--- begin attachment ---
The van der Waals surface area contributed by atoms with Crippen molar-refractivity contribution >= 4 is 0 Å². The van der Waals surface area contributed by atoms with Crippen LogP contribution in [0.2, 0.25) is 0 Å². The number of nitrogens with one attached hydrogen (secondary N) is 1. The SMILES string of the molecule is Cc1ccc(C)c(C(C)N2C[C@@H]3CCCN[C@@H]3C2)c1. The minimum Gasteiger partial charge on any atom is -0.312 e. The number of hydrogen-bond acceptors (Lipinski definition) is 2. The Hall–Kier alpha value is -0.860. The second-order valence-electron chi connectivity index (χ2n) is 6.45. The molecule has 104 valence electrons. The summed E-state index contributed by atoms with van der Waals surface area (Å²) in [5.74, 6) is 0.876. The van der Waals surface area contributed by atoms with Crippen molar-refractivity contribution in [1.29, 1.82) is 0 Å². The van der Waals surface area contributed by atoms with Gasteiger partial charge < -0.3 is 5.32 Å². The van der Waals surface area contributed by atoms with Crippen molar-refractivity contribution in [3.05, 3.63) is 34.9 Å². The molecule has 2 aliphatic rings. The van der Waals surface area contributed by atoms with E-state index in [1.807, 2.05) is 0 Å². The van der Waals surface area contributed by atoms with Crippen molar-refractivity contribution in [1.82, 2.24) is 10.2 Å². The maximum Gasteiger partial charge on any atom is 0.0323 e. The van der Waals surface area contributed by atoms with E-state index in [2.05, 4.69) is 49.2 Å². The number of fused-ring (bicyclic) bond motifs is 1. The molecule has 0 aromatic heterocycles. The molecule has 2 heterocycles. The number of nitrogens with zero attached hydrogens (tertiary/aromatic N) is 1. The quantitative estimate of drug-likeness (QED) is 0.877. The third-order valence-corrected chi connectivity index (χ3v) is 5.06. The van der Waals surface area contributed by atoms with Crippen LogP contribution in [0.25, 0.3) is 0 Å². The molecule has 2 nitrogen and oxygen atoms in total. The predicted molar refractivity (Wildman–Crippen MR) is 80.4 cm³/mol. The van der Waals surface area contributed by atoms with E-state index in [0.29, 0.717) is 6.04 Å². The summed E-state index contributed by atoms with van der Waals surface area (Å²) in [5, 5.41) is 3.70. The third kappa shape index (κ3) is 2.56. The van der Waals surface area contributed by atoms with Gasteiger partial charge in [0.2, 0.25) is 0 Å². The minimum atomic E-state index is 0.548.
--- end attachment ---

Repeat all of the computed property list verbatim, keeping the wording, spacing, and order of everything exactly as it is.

The van der Waals surface area contributed by atoms with Crippen molar-refractivity contribution >= 4 is 0 Å². The van der Waals surface area contributed by atoms with Crippen LogP contribution in [0.2, 0.25) is 0 Å². The number of nitrogens with one attached hydrogen (secondary N) is 1. The SMILES string of the molecule is Cc1ccc(C)c(C(C)N2C[C@@H]3CCCN[C@@H]3C2)c1. The minimum Gasteiger partial charge on any atom is -0.312 e. The number of hydrogen-bond acceptors (Lipinski definition) is 2. The Hall–Kier alpha value is -0.860. The second-order valence-electron chi connectivity index (χ2n) is 6.45. The molecule has 104 valence electrons. The summed E-state index contributed by atoms with van der Waals surface area (Å²) in [5.74, 6) is 0.876. The van der Waals surface area contributed by atoms with Crippen molar-refractivity contribution in [1.29, 1.82) is 0 Å². The van der Waals surface area contributed by atoms with Gasteiger partial charge < -0.3 is 5.32 Å². The van der Waals surface area contributed by atoms with Crippen molar-refractivity contribution in [3.05, 3.63) is 34.9 Å². The molecule has 2 aliphatic rings. The van der Waals surface area contributed by atoms with E-state index in [1.807, 2.05) is 0 Å². The van der Waals surface area contributed by atoms with Crippen molar-refractivity contribution in [1.82, 2.24) is 10.2 Å². The maximum Gasteiger partial charge on any atom is 0.0323 e. The van der Waals surface area contributed by atoms with E-state index in [2.05, 4.69) is 49.2 Å². The number of fused-ring (bicyclic) bond motifs is 1. The molecule has 0 aromatic heterocycles. The molecule has 2 heterocycles. The number of nitrogens with zero attached hydrogens (tertiary/aromatic N) is 1. The quantitative estimate of drug-likeness (QED) is 0.877. The third-order valence-corrected chi connectivity index (χ3v) is 5.06. The van der Waals surface area contributed by atoms with Crippen LogP contribution in [0.25, 0.3) is 0 Å². The molecule has 2 nitrogen and oxygen atoms in total. The predicted molar refractivity (Wildman–Crippen MR) is 80.4 cm³/mol. The van der Waals surface area contributed by atoms with E-state index in [0.29, 0.717) is 6.04 Å². The summed E-state index contributed by atoms with van der Waals surface area (Å²) in [5, 5.41) is 3.70. The third kappa shape index (κ3) is 2.56. The van der Waals surface area contributed by atoms with Gasteiger partial charge in [0.2, 0.25) is 0 Å². The minimum atomic E-state index is 0.548.